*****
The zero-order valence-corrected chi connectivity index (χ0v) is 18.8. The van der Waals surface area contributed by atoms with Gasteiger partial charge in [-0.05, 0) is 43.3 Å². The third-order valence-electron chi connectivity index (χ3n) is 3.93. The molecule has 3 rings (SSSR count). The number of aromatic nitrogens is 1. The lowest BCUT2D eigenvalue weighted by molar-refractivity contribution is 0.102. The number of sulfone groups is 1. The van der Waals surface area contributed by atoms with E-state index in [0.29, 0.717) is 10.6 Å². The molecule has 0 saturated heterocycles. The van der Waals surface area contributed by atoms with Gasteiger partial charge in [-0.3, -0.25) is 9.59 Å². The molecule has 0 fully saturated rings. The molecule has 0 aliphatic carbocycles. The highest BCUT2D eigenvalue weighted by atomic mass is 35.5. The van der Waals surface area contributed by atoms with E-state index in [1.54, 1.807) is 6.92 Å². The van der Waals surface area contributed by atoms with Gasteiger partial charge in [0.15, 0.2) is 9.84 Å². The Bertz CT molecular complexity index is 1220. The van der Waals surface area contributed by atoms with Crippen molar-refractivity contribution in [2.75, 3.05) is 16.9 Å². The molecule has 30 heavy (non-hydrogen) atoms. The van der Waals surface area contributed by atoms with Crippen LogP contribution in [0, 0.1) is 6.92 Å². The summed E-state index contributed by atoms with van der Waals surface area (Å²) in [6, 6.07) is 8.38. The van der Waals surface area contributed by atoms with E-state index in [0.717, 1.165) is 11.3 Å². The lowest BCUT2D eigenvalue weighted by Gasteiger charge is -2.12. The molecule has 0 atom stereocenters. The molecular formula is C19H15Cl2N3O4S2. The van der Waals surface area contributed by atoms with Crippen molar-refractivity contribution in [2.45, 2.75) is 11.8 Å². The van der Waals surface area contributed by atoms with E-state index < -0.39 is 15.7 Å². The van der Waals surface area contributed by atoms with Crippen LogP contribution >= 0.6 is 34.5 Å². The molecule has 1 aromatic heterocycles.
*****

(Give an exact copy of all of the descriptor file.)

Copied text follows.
The zero-order valence-corrected chi connectivity index (χ0v) is 18.8. The van der Waals surface area contributed by atoms with Gasteiger partial charge in [-0.05, 0) is 43.3 Å². The third-order valence-electron chi connectivity index (χ3n) is 3.93. The molecule has 3 rings (SSSR count). The number of aromatic nitrogens is 1. The lowest BCUT2D eigenvalue weighted by molar-refractivity contribution is 0.102. The number of sulfone groups is 1. The van der Waals surface area contributed by atoms with E-state index in [0.29, 0.717) is 10.6 Å². The molecule has 0 saturated heterocycles. The van der Waals surface area contributed by atoms with Gasteiger partial charge in [-0.3, -0.25) is 9.59 Å². The molecule has 0 fully saturated rings. The molecule has 0 aliphatic carbocycles. The highest BCUT2D eigenvalue weighted by atomic mass is 35.5. The van der Waals surface area contributed by atoms with E-state index in [1.54, 1.807) is 6.92 Å². The van der Waals surface area contributed by atoms with Gasteiger partial charge in [0.15, 0.2) is 9.84 Å². The Bertz CT molecular complexity index is 1220. The van der Waals surface area contributed by atoms with Crippen molar-refractivity contribution in [2.75, 3.05) is 16.9 Å². The molecule has 30 heavy (non-hydrogen) atoms. The van der Waals surface area contributed by atoms with Crippen LogP contribution in [0, 0.1) is 6.92 Å². The summed E-state index contributed by atoms with van der Waals surface area (Å²) in [6, 6.07) is 8.38. The van der Waals surface area contributed by atoms with E-state index in [0.717, 1.165) is 11.3 Å². The lowest BCUT2D eigenvalue weighted by Gasteiger charge is -2.12. The molecule has 0 atom stereocenters. The molecular formula is C19H15Cl2N3O4S2. The van der Waals surface area contributed by atoms with Crippen molar-refractivity contribution in [2.45, 2.75) is 11.8 Å². The van der Waals surface area contributed by atoms with E-state index < -0.39 is 15.7 Å². The van der Waals surface area contributed by atoms with Crippen LogP contribution >= 0.6 is 34.5 Å². The molecule has 1 aromatic heterocycles.